To get them off-planet safely, Eternals form something akin to a Uni-Mind with the fresh Celestial itself so that they can accompany it into outer space and eventually back to their home in the World Forge. To freeze Tiamut, Sersi exploited this connection, borrowed some of his power, and used it to supercharge her existing abilities. She was likely able to channel some of these Celestial powers earlier to take down a Deviant without realizing it.
The last thing she does before those powers wear off is go full Pinnocchio and make Sprite a real girl.
What Happens to Ikaris?
Ikaris flies too close to the sun, both literally and figuratively. Early on in Eternals, Sprite reveals that she created the Icarus myth and named it after her buddy Ikaris as a prank. Unfortunately for him, it stuck.
Ikaris is not so much the villain of Eternals as he is the antagonist. From humanity’s perspective, his decision to follow through on the Celestials’ mission to destroy Earth is pure evil. But he doesn’t see it that way because he was simply not created to. His job as an Eternal is to facilitate the Emergence process and he wants to do exactly that. It’s all his Eternal friends who are behaving irrationally.
Eventually though, Ikaris comes to realize that he is defeated. Though he is a dispassionate rule-follower on all things Celestial-related, his love for Sersi is very real. After he sees that she has successfully halted Tiamut’s Emergence, he can only stare longingly at her and cry. He then flies into space and directly into the sun.
So is Ikaris dead? Probably. Eternals are very powerful beings but the sun is the freaking sun. It’s 27 million degrees Fahrenheit up there. Later on Sprite even subtly asks Sersi if “he’s gone” and she sadly confirms it. It’s wise to be skeptical of all deaths in superhero films, but in this case immolation via nuclear fusion in a 500,000 mile radius star seems like a pretty conclusive demise.
Of course, since the Eternals are synthetic beings created by Celestials, there’s no reason to believe that another version of Ikaris (or any of the other dead Eternals) couldn’t return in a future MCU outing, albeit likely without all the recent memories of the ones who dies in this film.
Where Are Makkari, Druig, and Thena Going?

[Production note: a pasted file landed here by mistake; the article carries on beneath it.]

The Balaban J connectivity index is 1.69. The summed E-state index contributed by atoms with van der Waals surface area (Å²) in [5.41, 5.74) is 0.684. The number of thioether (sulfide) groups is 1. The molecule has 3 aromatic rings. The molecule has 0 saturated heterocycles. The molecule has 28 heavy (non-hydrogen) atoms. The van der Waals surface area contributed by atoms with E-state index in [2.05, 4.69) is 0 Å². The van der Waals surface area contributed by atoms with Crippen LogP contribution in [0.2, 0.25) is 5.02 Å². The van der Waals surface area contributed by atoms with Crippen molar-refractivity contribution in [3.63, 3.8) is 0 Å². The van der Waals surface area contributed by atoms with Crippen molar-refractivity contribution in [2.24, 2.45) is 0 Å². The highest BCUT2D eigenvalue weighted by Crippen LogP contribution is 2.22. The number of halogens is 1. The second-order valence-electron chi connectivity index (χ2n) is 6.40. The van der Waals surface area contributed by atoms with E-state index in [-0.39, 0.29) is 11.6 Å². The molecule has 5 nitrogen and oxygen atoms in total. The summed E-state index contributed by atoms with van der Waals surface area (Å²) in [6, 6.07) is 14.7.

Eternals’ large cast provides for some interesting interpersonal dynamics. As is befitting a family of 10, each Eternal has a differing opinion on whether or not to fulfill their role in the universe. By the end of the movie, however, pretty much only “Team Anti-Emergence” is left. Ikaris is toasted and Sprite is a human being. With Ajak and Gilgamesh (Don Lee) dead, that leaves Sersi, Phastos, Kingo, Makkari, Druig, and Thena as the surviving members of Arishem’s original team.
Within that remaining six, the Eternals split off into two groups. Sersi, Phastos, and Kingo will remain behind to keep an eye on Earth (not successfully as it turns out, but more on them in a bit) while Makkari, Druig, and Thena take off to the stars. What exactly is the latter team’s mission though? Essentially it is to find more Eternals and teach them their new enlightened ways of thinking.
Just like Arishem had his 10 Eternals, so too must every other Celestial, especially since Eternals are a crucial part of the Emergence process. Makkari, Druig, and Thena want to evangelize to these other Eternals about the destruction that Emergence brings. And based on the film’s first post-credit scene, it seems like they’ve already found at least one interested party.
How Will Arishem Judge Earth?
Here’s a not-so-fun fact: Arishem’s full name in Marvel Comics continuity is “Arishem the Judge.” As that name suggests, he is one of two Celestials (alongside Ziran) who is charged with judging the worthiness of civilizations. This aspect of Arishem is not apparent in Eternals until the very last scene of the film (before the post-credit sequences).
As Dane Whitman (Kit Harrington) prepares to tell Sersi about his family secret, the enormous, terrifying specter of Arishem appears in the sky and scoops Sersi into outer space. There he tells her and Kingo that since they’ve deemed Earth worthy of saving, he will access their memories and then return to make that judgment himself.
This is obviously ominous on several fronts. For starters, Sersi and Kingo’s memories contain over 7,000 years of human history. And while the MCU frequently likes to depict human beings as harmless nerds in a cosmic sense, there is some really dark stuff within that 7,000 years. Perhaps Sersi and Kingo’s memories convince Arishem that humanity must be wiped out? And none of this Thanos half-measure nonsense.
The other, admittedly less immediate, concern is what this means for the Eternals themselves. With Sersi and Kingo carried off (presumably back to the World Forge) that leaves Earth’s Eternals scattered into the wind. The Makkari/Druig/Thena evangelist team is on a journey, Sersi and Kingo are indisposed, and only Phastos remains behind on Earth to keep on eye on things.
Should humanity need some help from the Uni-Mind again in an Eternals sequel, it’s going to take quite a bit of logistical work to bring them back together.